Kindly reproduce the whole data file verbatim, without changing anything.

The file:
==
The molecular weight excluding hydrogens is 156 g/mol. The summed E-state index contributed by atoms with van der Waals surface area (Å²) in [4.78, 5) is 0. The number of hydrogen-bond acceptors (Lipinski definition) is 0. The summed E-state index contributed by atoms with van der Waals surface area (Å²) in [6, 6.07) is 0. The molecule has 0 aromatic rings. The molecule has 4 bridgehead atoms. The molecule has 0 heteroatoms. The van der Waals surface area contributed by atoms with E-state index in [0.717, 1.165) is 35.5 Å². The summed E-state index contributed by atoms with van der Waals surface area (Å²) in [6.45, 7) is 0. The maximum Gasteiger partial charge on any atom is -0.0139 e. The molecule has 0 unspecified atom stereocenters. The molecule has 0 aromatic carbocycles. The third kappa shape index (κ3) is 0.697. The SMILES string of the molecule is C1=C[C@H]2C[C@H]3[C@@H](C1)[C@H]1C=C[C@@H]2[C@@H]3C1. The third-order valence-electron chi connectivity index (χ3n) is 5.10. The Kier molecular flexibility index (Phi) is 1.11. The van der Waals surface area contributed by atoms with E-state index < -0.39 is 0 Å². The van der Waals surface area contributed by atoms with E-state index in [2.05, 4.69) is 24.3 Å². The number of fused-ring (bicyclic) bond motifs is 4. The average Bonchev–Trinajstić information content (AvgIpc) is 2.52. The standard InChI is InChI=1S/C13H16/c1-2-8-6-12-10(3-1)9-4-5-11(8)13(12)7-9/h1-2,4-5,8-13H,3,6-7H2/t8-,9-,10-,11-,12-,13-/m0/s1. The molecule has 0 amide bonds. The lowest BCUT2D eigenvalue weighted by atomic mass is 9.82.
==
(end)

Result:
The molecular weight excluding hydrogens is 156 g/mol. The summed E-state index contributed by atoms with van der Waals surface area (Å²) in [4.78, 5) is 0. The number of hydrogen-bond acceptors (Lipinski definition) is 0. The summed E-state index contributed by atoms with van der Waals surface area (Å²) in [6, 6.07) is 0. The molecule has 0 aromatic rings. The molecule has 4 bridgehead atoms. The molecule has 0 heteroatoms. The van der Waals surface area contributed by atoms with E-state index in [0.717, 1.165) is 35.5 Å². The summed E-state index contributed by atoms with van der Waals surface area (Å²) in [6.45, 7) is 0. The maximum Gasteiger partial charge on any atom is -0.0139 e. The molecule has 0 unspecified atom stereocenters. The molecule has 0 aromatic carbocycles. The third kappa shape index (κ3) is 0.697. The SMILES string of the molecule is C1=C[C@H]2C[C@H]3[C@@H](C1)[C@H]1C=C[C@@H]2[C@@H]3C1. The third-order valence-electron chi connectivity index (χ3n) is 5.10. The Kier molecular flexibility index (Phi) is 1.11. The van der Waals surface area contributed by atoms with E-state index < -0.39 is 0 Å². The van der Waals surface area contributed by atoms with E-state index in [2.05, 4.69) is 24.3 Å². The number of fused-ring (bicyclic) bond motifs is 4. The average Bonchev–Trinajstić information content (AvgIpc) is 2.52. The standard InChI is InChI=1S/C13H16/c1-2-8-6-12-10(3-1)9-4-5-11(8)13(12)7-9/h1-2,4-5,8-13H,3,6-7H2/t8-,9-,10-,11-,12-,13-/m0/s1. The molecule has 0 amide bonds. The lowest BCUT2D eigenvalue weighted by atomic mass is 9.82.